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Vendredi 10 janvier 1986

Mr. Ambassador.

1. At the moment when you are inaugurating your mission as Ambassador Extraordinary and Plenipotentiary of the Kingdom of Norway to the Holy See, I am happy to express to you, with my welcome greeting, my cordial best wishes for the accomplishment of your exalted diplomatic task, and for the well-being of all those whom you represent here.

I am thinking especially of His Majesty King Olav V. Please thank him for the kind message he charged you to convey. I wish him and his family the very best of health and serenity, praying the Lord to help him to preside over the destiny of the Norwegian people, to whom I am happy to express likewise my sympathy and my cordial good wishes.

When your predecessor presented his Letters of Credence as first Ambassador of Norway to the Holy See, on 18 February 1983, I spoke of an historical moment of great importance in our relation. These relations, at the diplomatic level, are now well rooted, and your Excellency will contribute, I am sure, to making them ever more profound and fruitful.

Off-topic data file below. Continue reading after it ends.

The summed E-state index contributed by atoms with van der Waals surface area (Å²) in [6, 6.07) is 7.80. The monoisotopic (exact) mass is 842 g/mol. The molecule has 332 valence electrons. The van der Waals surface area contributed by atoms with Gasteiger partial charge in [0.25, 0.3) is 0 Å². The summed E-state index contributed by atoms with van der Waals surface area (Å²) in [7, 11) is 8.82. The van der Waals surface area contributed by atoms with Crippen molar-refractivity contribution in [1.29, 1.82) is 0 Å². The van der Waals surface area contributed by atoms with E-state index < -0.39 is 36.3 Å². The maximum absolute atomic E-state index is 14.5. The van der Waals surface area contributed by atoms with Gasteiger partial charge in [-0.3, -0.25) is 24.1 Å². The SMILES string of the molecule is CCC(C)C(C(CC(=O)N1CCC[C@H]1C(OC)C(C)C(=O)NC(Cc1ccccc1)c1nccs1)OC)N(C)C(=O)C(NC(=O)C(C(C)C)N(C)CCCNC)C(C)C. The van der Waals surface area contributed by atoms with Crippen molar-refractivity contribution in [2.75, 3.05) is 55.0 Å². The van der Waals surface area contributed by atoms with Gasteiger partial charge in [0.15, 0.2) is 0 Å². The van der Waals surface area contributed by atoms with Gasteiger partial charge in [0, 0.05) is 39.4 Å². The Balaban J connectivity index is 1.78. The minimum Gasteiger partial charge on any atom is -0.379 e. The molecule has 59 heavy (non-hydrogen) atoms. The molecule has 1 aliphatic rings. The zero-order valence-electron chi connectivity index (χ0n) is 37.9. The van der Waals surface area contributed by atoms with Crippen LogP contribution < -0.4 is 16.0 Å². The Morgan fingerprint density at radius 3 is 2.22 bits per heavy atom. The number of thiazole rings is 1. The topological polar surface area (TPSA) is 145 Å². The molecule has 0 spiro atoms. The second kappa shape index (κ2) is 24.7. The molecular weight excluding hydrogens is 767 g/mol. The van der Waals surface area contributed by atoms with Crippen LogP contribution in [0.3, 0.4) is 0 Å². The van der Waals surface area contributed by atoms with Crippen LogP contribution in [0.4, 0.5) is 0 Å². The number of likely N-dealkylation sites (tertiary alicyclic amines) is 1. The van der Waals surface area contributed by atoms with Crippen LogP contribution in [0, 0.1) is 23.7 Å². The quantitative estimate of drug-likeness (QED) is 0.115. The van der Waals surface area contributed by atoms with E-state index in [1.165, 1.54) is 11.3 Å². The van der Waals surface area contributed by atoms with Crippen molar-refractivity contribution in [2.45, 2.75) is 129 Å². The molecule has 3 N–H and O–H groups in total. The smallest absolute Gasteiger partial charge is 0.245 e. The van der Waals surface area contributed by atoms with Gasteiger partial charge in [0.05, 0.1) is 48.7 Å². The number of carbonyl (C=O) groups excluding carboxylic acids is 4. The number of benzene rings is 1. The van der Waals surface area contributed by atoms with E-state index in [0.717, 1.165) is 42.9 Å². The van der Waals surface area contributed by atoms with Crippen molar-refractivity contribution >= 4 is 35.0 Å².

2. You mentioned the period characteristic of the Middle Ages, when the religious and cultural vitality of Norway – I am thinking especially of the epoch of the sagas – exercised a notable influence on Scandinavia and on a large part of Europe, continuing, at another level, the victorious expeditions of your Norman compatriots. And you had the goodness to point out the peaceful and fruitful relations which then existed with the Bishop of Rome and which, by enhancing the role of the Church in your country, facilitated the conscious assimilation of your own values and of the national identity.

These human values are rooted in a patrimony common to all of Europe, profoundly marked by the Christian faith; in particular, the beautiful figure of Saint Olav II, King, symbolizes for ever the belonging of the Norwegian people to Christ, after the baptism of their nation almost a thousand years ago. Today, after the unfortunate division among Christians that followed the Reformation, Christianity, within the framework of the Lutheran confession, remains tied to the social structures of the country.